The changes were overseen by the charity’s trustees headed by Jeremy Soames, another grandson of Churchill, after wide consultation with donors and fellows. It had received virtually no complaints about the rebrand until the reports in the Sun and Daily Mail this week.

It said it was untrue that it taken down several images of Sir Winston from the site. A spokesperson for the fellowship said it had only ever had the rights to use one image, and this was now back on the site. It also questioned reports that some of its “loyal volunteers” were fuming at the move, pointing out that it did not have any volunteers.

Contributor

Patrick Butler Social policy editor

The GuardianTramp

Related Content

Article image
Nicola Sturgeon insults: the worst attacks directed at the SNP leader
The demonisation of Nicola Sturgeon has intensified as the popularity - and threat - of the SNP leader has grown

Jessica Elgot

21, Apr, 2015 @12:29 PM

Article image
Boris Johnson's Brexit decision dominates the national newspapers
All front pages carry pictures of London’s mayor, and would-be prime minister, as he comes off the fence to announce his opposition to David Cameron’s deal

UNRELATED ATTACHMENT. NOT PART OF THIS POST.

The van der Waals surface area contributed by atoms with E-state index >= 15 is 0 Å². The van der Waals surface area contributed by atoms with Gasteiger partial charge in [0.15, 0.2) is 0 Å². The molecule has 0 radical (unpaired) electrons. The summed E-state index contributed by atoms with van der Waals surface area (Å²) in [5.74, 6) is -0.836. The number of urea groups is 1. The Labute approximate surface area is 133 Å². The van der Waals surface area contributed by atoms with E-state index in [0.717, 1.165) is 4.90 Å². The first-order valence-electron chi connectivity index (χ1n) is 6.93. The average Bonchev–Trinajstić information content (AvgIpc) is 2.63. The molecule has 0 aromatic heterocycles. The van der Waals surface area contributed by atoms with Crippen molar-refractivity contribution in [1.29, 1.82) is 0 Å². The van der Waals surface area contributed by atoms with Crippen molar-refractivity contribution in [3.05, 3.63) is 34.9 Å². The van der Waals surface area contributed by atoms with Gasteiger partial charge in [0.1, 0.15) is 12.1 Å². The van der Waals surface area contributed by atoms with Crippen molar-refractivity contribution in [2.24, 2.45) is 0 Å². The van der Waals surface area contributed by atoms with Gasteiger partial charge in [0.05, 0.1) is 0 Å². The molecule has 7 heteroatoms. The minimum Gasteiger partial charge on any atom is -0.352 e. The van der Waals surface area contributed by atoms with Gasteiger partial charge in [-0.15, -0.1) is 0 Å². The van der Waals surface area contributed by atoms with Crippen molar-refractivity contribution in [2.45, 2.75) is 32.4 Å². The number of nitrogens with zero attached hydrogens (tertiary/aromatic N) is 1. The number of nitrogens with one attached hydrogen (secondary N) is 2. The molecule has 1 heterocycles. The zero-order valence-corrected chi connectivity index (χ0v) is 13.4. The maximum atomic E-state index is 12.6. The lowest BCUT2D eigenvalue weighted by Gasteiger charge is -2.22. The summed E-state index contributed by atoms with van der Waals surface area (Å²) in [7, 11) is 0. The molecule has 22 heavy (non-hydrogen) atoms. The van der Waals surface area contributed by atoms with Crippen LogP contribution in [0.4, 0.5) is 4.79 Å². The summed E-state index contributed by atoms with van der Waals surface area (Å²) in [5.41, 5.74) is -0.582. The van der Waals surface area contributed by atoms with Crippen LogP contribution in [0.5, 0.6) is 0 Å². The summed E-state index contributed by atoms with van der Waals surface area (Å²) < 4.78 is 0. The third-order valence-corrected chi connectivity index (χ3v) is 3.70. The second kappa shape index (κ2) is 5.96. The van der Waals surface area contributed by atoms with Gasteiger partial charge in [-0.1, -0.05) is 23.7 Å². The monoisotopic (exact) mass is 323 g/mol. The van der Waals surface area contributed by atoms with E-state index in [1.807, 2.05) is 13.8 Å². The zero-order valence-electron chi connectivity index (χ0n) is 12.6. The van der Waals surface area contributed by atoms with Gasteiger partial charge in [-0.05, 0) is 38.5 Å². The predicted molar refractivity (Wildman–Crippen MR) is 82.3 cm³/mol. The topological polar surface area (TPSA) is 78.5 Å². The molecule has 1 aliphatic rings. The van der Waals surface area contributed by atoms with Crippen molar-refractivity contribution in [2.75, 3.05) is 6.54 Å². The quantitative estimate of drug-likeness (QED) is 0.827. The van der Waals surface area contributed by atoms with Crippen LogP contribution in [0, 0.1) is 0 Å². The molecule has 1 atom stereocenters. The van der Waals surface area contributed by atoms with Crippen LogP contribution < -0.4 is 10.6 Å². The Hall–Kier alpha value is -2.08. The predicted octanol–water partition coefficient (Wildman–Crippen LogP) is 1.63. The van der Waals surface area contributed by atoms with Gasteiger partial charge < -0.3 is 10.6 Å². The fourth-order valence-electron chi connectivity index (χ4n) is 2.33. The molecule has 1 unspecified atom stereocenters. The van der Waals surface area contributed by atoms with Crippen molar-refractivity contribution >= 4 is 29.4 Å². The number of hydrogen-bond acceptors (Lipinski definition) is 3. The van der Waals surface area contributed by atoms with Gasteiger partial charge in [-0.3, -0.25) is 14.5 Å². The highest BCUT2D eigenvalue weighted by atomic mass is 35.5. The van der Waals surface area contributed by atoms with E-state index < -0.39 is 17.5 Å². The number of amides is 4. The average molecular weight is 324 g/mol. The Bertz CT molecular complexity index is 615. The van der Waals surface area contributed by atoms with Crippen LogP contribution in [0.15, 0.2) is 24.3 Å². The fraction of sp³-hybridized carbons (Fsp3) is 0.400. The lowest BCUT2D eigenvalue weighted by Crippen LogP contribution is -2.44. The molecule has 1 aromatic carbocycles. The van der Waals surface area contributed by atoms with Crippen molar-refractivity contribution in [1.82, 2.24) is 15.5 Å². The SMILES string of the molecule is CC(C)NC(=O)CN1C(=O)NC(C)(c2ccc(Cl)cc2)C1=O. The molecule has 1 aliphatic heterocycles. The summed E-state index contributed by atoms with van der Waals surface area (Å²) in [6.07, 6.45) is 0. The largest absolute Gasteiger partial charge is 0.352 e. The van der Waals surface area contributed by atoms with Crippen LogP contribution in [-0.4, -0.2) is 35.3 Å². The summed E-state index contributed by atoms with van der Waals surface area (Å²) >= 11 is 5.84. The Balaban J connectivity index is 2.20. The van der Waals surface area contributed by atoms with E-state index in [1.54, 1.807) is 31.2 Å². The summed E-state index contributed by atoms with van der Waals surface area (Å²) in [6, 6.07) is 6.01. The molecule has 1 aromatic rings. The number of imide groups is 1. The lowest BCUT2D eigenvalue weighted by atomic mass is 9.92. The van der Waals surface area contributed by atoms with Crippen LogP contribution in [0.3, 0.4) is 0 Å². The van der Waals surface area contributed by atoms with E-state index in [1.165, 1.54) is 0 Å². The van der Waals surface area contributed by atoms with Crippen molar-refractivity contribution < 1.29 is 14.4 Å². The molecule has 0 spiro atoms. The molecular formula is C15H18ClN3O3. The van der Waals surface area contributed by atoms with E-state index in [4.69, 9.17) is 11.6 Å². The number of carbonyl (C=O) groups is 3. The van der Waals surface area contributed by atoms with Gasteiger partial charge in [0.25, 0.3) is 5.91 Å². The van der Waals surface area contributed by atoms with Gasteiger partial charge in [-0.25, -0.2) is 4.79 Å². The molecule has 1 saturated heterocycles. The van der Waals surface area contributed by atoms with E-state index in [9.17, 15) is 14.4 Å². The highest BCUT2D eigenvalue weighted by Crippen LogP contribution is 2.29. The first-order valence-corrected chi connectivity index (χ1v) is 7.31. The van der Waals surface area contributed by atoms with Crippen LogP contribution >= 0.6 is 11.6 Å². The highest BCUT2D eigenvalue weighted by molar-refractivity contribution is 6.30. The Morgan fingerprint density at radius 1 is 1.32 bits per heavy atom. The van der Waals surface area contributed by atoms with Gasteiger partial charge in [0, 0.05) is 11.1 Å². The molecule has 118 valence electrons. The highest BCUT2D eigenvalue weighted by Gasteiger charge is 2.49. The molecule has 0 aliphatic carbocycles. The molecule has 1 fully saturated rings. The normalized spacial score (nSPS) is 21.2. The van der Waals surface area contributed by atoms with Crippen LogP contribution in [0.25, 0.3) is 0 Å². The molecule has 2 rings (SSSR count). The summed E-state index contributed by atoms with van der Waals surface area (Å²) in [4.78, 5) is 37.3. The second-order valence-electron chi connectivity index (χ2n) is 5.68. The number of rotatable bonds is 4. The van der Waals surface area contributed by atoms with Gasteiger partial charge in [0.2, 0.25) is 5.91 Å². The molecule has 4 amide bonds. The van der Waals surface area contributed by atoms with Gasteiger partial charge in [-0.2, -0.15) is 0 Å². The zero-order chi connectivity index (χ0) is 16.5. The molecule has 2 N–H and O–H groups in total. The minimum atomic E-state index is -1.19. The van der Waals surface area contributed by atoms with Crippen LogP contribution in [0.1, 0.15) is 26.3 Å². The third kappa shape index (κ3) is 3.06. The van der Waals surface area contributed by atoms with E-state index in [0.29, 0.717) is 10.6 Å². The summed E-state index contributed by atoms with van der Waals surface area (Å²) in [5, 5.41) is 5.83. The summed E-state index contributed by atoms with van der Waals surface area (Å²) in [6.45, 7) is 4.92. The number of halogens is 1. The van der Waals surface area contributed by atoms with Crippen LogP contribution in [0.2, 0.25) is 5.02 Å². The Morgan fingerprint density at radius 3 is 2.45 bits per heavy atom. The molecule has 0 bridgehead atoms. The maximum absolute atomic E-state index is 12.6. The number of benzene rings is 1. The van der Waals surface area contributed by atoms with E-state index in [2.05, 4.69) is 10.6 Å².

Roy Greenslade

22, Feb, 2016 @8:40 AM

Article image
Downing Street launches Covid lockdown leak inquiry
Government criticised for failing to tell businesses and emergency services of plans

Molly Blackall

31, Oct, 2020 @12:24 PM

Article image
Johnson's latest Covid foe: newspapers that normally support him
The Mail, Telegraph and Sun are devoting increasing space to questioning PM’s approach

Peter Walker Political correspondent

08, Oct, 2020 @5:23 PM

Article image
'Captain of a rudderless ship': Tory media turn on Boris Johnson
Daily Mail, Telegraph and Times are among those criticising the PM’s handling of the Covid crisis

Nick Hopkins

21, Dec, 2020 @11:09 AM

Article image
Newspapers draw on Shakespeare to report Gove's knifing of Johnson
The play’s the thing for editors trying to describe the act of betrayal that killed off Boris’s hopes of becoming Conservative party leader and prime minister

Roy Greenslade

01, Jul, 2016 @7:41 AM

Article image
‘Cobalt Corbyn’: Tory press gives Boris Johnson rough ride over tax rise
PM’s social care policy has ‘sounded death knell for Conservatism’ and is his biggest gamble, papers say

Rowena Mason Deputy political editor

08, Sep, 2021 @9:29 AM

Article image
Which parties are the UK press backing in the general election?
National newspapers and magazines make their endorsements clear, with a focus on Theresa May and Jeremy Corbyn

Ruth McKee

03, Jun, 2017 @1:36 PM

Article image
Spying row: how Corbyn seized chance to take on the Sun
Labour used to woo the rightwing press; the age of social media has changed all that

Dan Sabbagh

21, Feb, 2018 @7:26 PM

Article image
Press gang up on Jeremy Corbyn in election day coverage
The Sun indulges its penchant for groan-inducing puns, the Mail pours scorn on Labour, and the Economist is a lone Lib Dem voice among the nationals

Graham Ruddick

07, Jun, 2017 @11:55 PM